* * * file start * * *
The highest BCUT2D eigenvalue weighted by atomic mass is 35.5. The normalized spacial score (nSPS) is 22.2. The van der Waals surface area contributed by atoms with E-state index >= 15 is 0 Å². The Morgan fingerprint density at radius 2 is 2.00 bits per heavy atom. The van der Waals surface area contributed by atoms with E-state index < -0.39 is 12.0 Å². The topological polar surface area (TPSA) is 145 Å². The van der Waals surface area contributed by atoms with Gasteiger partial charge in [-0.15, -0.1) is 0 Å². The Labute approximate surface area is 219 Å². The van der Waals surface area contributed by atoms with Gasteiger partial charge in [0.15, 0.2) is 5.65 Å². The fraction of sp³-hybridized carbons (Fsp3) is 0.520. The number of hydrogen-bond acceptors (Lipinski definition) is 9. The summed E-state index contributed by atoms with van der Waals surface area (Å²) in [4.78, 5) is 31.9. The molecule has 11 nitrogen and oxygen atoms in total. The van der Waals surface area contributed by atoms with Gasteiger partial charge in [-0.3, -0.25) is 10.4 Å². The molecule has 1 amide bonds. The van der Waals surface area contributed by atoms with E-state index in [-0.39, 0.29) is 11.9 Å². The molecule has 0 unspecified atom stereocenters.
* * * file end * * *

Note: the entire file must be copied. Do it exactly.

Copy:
The highest BCUT2D eigenvalue weighted by atomic mass is 35.5. The normalized spacial score (nSPS) is 22.2. The van der Waals surface area contributed by atoms with E-state index >= 15 is 0 Å². The Morgan fingerprint density at radius 2 is 2.00 bits per heavy atom. The van der Waals surface area contributed by atoms with E-state index < -0.39 is 12.0 Å². The topological polar surface area (TPSA) is 145 Å². The van der Waals surface area contributed by atoms with Gasteiger partial charge in [-0.15, -0.1) is 0 Å². The Labute approximate surface area is 219 Å². The van der Waals surface area contributed by atoms with Gasteiger partial charge in [0.15, 0.2) is 5.65 Å². The fraction of sp³-hybridized carbons (Fsp3) is 0.520. The number of hydrogen-bond acceptors (Lipinski definition) is 9. The summed E-state index contributed by atoms with van der Waals surface area (Å²) in [4.78, 5) is 31.9. The molecule has 11 nitrogen and oxygen atoms in total. The van der Waals surface area contributed by atoms with Gasteiger partial charge in [-0.3, -0.25) is 10.4 Å². The molecule has 1 amide bonds. The van der Waals surface area contributed by atoms with E-state index in [-0.39, 0.29) is 11.9 Å². The molecule has 0 unspecified atom stereocenters.